Duke offensive coaching
David Cutcliffe has groomed some legendary quarterbacks — the Manning brothers to name a couple. But Chase Brice is starting his senior campaign with Duke, not Ole Miss or Tennessee. Offensive coordinator Kurt Roper and Cutcliffe have a well-documented relationship, so play calling should flow smoothly and, with the limited crowd audibles, should be simple to call at a moment’s notice for Chase Brice. Although Duke has these advantages to level the field a bit, they don’t stand too much of a chance forcing their might on a Clark Lea defense, even if that defense is a little unprepared for a full contact game of football.
EDGE: Notre Dame
Duke offensive special teams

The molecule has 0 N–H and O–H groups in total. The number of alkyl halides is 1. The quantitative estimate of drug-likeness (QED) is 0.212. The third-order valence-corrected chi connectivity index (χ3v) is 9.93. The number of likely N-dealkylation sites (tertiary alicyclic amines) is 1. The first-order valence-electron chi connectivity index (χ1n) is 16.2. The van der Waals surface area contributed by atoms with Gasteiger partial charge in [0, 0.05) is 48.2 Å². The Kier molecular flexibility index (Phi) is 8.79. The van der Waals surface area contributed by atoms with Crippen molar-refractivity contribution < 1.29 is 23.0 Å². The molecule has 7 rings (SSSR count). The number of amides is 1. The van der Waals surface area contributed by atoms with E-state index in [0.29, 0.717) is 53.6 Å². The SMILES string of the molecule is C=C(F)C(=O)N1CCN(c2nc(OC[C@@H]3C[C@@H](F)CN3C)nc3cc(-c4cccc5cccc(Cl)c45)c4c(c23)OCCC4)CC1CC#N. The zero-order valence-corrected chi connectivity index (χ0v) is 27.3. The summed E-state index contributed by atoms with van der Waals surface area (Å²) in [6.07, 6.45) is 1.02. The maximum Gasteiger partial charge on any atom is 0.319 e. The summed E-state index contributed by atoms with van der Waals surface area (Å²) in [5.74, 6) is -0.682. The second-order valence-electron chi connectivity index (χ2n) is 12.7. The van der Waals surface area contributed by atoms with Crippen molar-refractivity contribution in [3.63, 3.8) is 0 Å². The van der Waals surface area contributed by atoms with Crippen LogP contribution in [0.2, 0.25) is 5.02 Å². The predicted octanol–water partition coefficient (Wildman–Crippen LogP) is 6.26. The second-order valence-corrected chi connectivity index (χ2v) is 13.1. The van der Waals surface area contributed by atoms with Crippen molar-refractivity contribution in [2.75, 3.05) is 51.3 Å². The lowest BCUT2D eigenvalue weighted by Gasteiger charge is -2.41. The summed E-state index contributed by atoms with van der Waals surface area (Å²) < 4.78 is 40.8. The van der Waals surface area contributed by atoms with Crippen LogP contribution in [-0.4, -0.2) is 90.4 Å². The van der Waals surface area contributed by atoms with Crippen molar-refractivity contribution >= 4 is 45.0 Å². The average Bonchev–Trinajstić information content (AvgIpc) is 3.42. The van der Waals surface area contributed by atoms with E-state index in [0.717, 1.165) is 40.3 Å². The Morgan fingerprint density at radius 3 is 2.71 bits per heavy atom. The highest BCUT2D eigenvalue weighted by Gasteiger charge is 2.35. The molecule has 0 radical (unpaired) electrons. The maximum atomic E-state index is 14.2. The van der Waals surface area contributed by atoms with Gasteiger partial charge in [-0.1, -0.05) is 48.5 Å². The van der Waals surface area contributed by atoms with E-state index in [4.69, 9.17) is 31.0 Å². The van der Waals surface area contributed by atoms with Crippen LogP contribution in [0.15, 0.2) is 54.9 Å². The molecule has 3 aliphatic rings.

It may be strange to think the Blue Devils could lose a starting kicker who was 15-18 with a long of 51 yards last season as a transfer and still be deadly on special teams. But that’s the case thanks in large part to Damond Philyaw-Johnson, their stud redshirt sophomore wide receiver and kick returner. Philyaw-Johnson averaged 32 yards per kick return, thanks in large part to an NCAA record-tying two kickoff return touchdowns (a 97-yarder and a 98-yarder) in one game against Wake Forest last season, as well as a school record 251 kickoff return yards in the same contest. All that said, the fact that they lack an established kicker, everyone is going to be rusty in their tackling skills after abbreviated offseason workouts and considering Brian Polian’s Irish special teams unit showed drastic improvements last season, we can call this one a push.